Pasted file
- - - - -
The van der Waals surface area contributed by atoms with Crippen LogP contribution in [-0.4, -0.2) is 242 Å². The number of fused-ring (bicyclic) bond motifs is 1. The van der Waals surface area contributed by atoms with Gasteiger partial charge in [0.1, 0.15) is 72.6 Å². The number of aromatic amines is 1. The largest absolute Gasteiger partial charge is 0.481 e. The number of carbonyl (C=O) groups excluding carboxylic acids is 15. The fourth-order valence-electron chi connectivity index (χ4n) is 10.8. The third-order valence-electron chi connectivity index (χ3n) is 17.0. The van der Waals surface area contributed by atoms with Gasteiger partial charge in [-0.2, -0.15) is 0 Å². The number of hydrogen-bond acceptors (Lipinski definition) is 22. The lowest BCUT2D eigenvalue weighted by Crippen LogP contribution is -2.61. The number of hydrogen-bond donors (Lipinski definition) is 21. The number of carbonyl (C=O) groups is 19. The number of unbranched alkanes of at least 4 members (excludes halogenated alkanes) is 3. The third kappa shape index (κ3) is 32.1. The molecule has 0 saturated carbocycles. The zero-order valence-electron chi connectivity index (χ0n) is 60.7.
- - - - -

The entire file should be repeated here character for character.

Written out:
The van der Waals surface area contributed by atoms with Crippen LogP contribution in [-0.4, -0.2) is 242 Å². The number of fused-ring (bicyclic) bond motifs is 1. The van der Waals surface area contributed by atoms with Gasteiger partial charge in [0.1, 0.15) is 72.6 Å². The number of aromatic amines is 1. The largest absolute Gasteiger partial charge is 0.481 e. The number of carbonyl (C=O) groups excluding carboxylic acids is 15. The fourth-order valence-electron chi connectivity index (χ4n) is 10.8. The third-order valence-electron chi connectivity index (χ3n) is 17.0. The van der Waals surface area contributed by atoms with Gasteiger partial charge in [-0.2, -0.15) is 0 Å². The number of hydrogen-bond acceptors (Lipinski definition) is 22. The lowest BCUT2D eigenvalue weighted by Crippen LogP contribution is -2.61. The number of hydrogen-bond donors (Lipinski definition) is 21. The number of carbonyl (C=O) groups is 19. The number of unbranched alkanes of at least 4 members (excludes halogenated alkanes) is 3. The third kappa shape index (κ3) is 32.1. The molecule has 0 saturated carbocycles. The zero-order valence-electron chi connectivity index (χ0n) is 60.7.